By Irfan Shariff
NORTHWEST ASIAN WEEKLY
“Justice for Donnie is justice for the whole community,” said Seattle Police Department (SPD) Deputy Chief Carmen Best, at the fourth community update on Donnie Chin’s murder investigation held on Aug. 23. More than two years after Chin’s murder on July 23, 2015, there is still no resolution for the Chinatown International District (CID) community. Best said that no arrests have been made over the course of the investigation.
“Twenty-five months ago, we lost a valued and beloved member of the community,” said Rep. Sharon Tomiko Santos, who hosted the event at the Nagomi Tea House with members of the International District Emergency Center (IDEC). “The community has been left in the dark.”
Chin founded the IDEC in 1968 to make the CID a “safe and healthy place to visit, live, and work,” said Richard Mar, board chair of IDEC. Mar worked with Chin at the IDEC for over 40 years. IDEC will turn 50 next year.
“I was worried no one would show up,” said Mar. “Two years is a long time for us to keep up these efforts. We want justice for Donnie … reality is, I’m not sure how close we are.”
The last community update was held in November 2016, where then-Assistant Chief Robert Merner detailed SPD efforts and said they were “very close,” according to Santos. Merner, who served as the lead contact for the family of Donnie Chin, left SPD in June. The family and community were not made aware of his departure.
“This is simply not acceptable,” said Santos.
Attendees at the event included SPD West Precinct officers, King County Council Chair Joe McDermott, local leaders, and mayoral candidates Jenny Durkan and Cary Moon. The SPD West Precinct and Council Member Joe McDermott’s district include the CID. McDermott has attended every community update.
Santos was explicit to the community in her reasons for inviting the mayoral candidates: there is going to inevitably be a new chief of police. Current chief Kathleen O’Toole’s term ends with Mayor Ed Murray’s term. O’Toole was not in attendance.
We want a chief who is “much more focused with their covenant of trust with this community,” she said.
Deputy Chief Best spoke on behalf of SPD, in what was referred to as “the hot seat.” She spoke of plans to review current evidence, including statements and shell casings, against a network across the country to find any matches.
“We will go where the evidence takes us,” she said.
Best announced plans to convene a gang-related homicide task force, which will include the Chin case. The task force, which has not been officially announced or detailed, will include federal partners.
“We are working very hard on this case and we are not letting it go,” said Best. She reassured the crowd that “this is not a cold case.”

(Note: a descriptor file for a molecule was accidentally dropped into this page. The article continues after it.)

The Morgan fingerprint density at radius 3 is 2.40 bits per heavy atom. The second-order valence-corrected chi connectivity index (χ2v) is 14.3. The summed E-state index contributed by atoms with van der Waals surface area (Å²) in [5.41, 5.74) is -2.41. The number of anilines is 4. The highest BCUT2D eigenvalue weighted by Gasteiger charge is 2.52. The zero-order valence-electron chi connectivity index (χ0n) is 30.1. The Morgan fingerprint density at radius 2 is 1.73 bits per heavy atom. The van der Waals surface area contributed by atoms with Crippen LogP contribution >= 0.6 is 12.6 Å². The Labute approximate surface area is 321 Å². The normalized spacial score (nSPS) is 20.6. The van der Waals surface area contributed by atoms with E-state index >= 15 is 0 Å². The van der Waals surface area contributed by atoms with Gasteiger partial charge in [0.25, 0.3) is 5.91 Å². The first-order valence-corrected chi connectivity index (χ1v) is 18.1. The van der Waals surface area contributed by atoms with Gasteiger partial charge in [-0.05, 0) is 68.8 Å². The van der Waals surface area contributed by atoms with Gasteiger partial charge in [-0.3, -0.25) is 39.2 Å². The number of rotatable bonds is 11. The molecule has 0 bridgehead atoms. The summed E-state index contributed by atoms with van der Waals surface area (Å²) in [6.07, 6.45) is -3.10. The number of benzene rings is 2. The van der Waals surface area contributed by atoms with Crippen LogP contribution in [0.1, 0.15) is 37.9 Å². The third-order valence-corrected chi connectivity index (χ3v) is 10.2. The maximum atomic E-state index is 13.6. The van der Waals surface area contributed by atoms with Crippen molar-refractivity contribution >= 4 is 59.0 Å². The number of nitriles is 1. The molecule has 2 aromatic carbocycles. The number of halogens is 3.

Best detailed that there are two detectives on the case. While they handle multiple cases, they look at the Donnie Chin case every day.
When asked how the community can help, she requested people come forward. “There have been a lot of anonymous tips,” she said. “We know it was gang-related and that somebody has information … Somebody out there knows something.”
“We are asking that if someone provided anonymous tips, that they also provide contact information. SPD cannot easily confirm anonymous tips and requires sources to corroborate information,” said Best. She ensured that tipsters will remain confidential.
Santos and the community attendees were not aware that SPD received any anonymous tips.
“The community doesn’t know how to help,” said Mar. “We are not empowered” and the only advice is to leave a tip with Crime Stoppers.
“It is the responsibility of the police to identify the killers,” said Mar. “Unless we maintain visible pressure until the killers are caught, people will forget.”
Over the last two years, Mar has noticed some improvements in the CID, including a greater police presence. Best and Mar believe this is in direct response to previous community updates, where a special task force was convened to heighten security in the area.
“We feel like small potatoes,” said Santos, reiterating a community member’s comment at the end of the event. “The community is [still] grieving, hurting, and seething.”
On the evening of and days following July 23, 2015, over 100 CID community members marched behind a banner titled, “Justice for Donnie.” The same banner sat in the background of the most recent meeting to remind everyone that the efforts to “establish accountability and keep the public informed” have not been met. ■
If you have a tip in this case, call Crime Stoppers at (800) 222-TIPS.
Irfan can be reached at firstname.lastname@example.org.